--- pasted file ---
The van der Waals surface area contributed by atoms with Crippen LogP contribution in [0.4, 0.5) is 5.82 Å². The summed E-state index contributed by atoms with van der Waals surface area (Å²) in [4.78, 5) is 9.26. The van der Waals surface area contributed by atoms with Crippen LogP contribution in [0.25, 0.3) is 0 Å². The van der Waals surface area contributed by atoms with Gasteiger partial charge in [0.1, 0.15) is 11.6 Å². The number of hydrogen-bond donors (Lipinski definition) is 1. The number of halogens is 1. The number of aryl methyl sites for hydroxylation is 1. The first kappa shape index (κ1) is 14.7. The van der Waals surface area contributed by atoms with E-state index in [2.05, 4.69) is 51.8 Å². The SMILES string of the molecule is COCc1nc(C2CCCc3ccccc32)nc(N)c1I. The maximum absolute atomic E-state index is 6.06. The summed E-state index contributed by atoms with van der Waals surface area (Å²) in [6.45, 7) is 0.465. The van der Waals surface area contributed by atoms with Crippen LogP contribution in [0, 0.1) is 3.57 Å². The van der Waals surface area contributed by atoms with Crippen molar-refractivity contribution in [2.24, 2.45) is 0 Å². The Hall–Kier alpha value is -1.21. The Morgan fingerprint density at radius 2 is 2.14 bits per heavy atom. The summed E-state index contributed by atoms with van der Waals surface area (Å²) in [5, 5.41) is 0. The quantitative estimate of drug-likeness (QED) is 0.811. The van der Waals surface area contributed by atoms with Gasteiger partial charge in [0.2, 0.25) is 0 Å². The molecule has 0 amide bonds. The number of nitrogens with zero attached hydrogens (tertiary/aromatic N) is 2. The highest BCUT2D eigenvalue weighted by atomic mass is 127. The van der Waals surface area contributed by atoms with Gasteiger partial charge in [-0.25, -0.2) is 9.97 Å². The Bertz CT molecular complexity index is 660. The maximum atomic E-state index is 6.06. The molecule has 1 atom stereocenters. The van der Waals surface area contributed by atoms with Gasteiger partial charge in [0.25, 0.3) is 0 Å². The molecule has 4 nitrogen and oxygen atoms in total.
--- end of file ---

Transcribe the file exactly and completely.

The van der Waals surface area contributed by atoms with Crippen LogP contribution in [0.4, 0.5) is 5.82 Å². The summed E-state index contributed by atoms with van der Waals surface area (Å²) in [4.78, 5) is 9.26. The van der Waals surface area contributed by atoms with Crippen LogP contribution in [0.25, 0.3) is 0 Å². The van der Waals surface area contributed by atoms with Gasteiger partial charge in [0.1, 0.15) is 11.6 Å². The number of hydrogen-bond donors (Lipinski definition) is 1. The number of halogens is 1. The number of aryl methyl sites for hydroxylation is 1. The first kappa shape index (κ1) is 14.7. The van der Waals surface area contributed by atoms with E-state index in [2.05, 4.69) is 51.8 Å². The SMILES string of the molecule is COCc1nc(C2CCCc3ccccc32)nc(N)c1I. The maximum absolute atomic E-state index is 6.06. The summed E-state index contributed by atoms with van der Waals surface area (Å²) in [6.45, 7) is 0.465. The van der Waals surface area contributed by atoms with Crippen LogP contribution in [0, 0.1) is 3.57 Å². The van der Waals surface area contributed by atoms with Crippen molar-refractivity contribution in [2.24, 2.45) is 0 Å². The Hall–Kier alpha value is -1.21. The Morgan fingerprint density at radius 2 is 2.14 bits per heavy atom. The summed E-state index contributed by atoms with van der Waals surface area (Å²) in [5, 5.41) is 0. The quantitative estimate of drug-likeness (QED) is 0.811. The van der Waals surface area contributed by atoms with Gasteiger partial charge in [0.2, 0.25) is 0 Å². The molecule has 0 amide bonds. The number of nitrogens with zero attached hydrogens (tertiary/aromatic N) is 2. The highest BCUT2D eigenvalue weighted by atomic mass is 127. The van der Waals surface area contributed by atoms with Gasteiger partial charge in [-0.25, -0.2) is 9.97 Å². The Bertz CT molecular complexity index is 660. The maximum atomic E-state index is 6.06. The molecule has 1 atom stereocenters. The van der Waals surface area contributed by atoms with Gasteiger partial charge in [0.25, 0.3) is 0 Å². The molecule has 4 nitrogen and oxygen atoms in total.